Georgie's mother Edna tried for years to get information on her son's death out of the Army, but beyond a brief summary stating George took small arms fire near Montecatini, she never succeeded in getting the information she wanted. Many years were spent wondering what happened to their son and wishing for some closure beyond his burial at home.
Edna also tried to get information regarding Georgie's personal affects after he passed. She specifically wanted to know what happened to her son's camera. She wanted to have something to hold onto even if it was just photos he had taken from his time at war. Her request was never acknowledged.
A This sentiment has been recounted in numerous interviews of veterans. It was a different time when civic pride and public duty had meaning and the horrors of war were an unknown to most people. This was a common sentiment of the time echoed in the interviews of countless veterans since. Most young men felt shame and pressure from the community if they did not volunteer. There are many stories of young men who were rejected from the Army draft, for various physical or medical reasons, who went on to suffer from severe depression and some even committed suicide for not being able to serve their country. (A fantastic example of this pride of civic duty and drive to serve that was such a common place during the war can be seen in the origin story of fictional comic book character Steve Rogers, better known as Captain America). This sentiment wouldn't start to shift until the 1960's and 70's when the horrors of war were no longer able to be hidden from view of the general public and images from the front lines and the aftermath of Vietnam War were regularly displayed on broadcast on television.
B Georgie served side-by-side with fellow soldier of the 91st Recon, Fred Salter. Mr. Salter was one of 3 original members of Georgie's 91st to make it home. Fred suffered from PTSD for many, many years thereafter. He traveled and roamed a lot (not unlike the fictional Vietnam Vet of movie fame, John Rambo) and when he finally settled down, he built his home in the wilderness and seclusion of the mountains of Montana. Part of his process for healing and coping was to write about his experiences. Fred became an author. First, writing about his times adrift in the wild and coping with his PTSD, and then, finally, revisiting the horrors of war to honor his fellow brothers-in-arms and tell the stories of the 91st Recon Squad in his book, RECON SCOUT. This book provides a rare glimpse into Georgie's life at war and gives our family answers to questions that countless letters to the government were never able to supply. For that we are eternally grateful. The only regret is that my discovery of Fred's book came 9 years too late to share with Georgie's sister.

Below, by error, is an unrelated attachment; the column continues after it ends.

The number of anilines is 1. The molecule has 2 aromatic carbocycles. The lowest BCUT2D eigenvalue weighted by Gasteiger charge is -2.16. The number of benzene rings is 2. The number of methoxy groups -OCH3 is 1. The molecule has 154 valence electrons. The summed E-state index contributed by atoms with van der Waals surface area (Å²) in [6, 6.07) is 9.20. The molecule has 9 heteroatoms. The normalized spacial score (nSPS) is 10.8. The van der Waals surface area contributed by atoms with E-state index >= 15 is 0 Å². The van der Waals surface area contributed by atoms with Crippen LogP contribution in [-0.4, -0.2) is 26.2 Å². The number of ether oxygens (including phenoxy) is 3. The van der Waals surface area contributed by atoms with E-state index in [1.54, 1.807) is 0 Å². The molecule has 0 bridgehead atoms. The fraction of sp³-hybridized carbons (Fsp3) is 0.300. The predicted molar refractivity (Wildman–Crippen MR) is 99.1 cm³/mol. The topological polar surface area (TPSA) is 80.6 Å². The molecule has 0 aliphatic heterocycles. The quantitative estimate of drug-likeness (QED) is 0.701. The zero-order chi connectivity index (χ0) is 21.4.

C The original family story as it was relayed to me was that Georgie was MIA and it took the Army a few weeks to recover Georgie's body since he was behind enemy lines, but I have not seen that mentioned in any official document the family has. The U.S. Govt. confirmed Georgie fell to small arms fire in a report that was sent to the family, and specifically state pistol fire to the torso in the medical report. Since it is not specifically mentioned, it's assumed Georgie's death was reported by his fellow squad-mate(s) who accompanied him on the night's patrol. Fred Salter specifically recounts Georgie's death in his book. If Georgie and his fellow squad-mate(s) had been discovered and killed during the night recon, the next day his troop would have mentioned that no one returned instead of just saying for certain that Georgie (and only Georgie) died. Since his body was recovered, it led me to the conclusion that either the Germans didn't know they shot him and a squad-mate(s) that ran the recon with him survived and knew the vicinity where to find him, or that his squad was able to carry him back with them during their escape. Regardless of what actually happened, it seems likely the original story could have been a mix-up by the later generations resulting from either getting information following Georgie's death, or more likely, the extended battle to get answers on where Georgie's body was following his death and how he could be sent home for burial (a process that took the family four years).
What happened to Georgie's camera and other personal affects? Squad-mate Fred Salter wrote the family saying they should receive it soon along with his other belongings, yet as far as we know the Army never returned it to the family.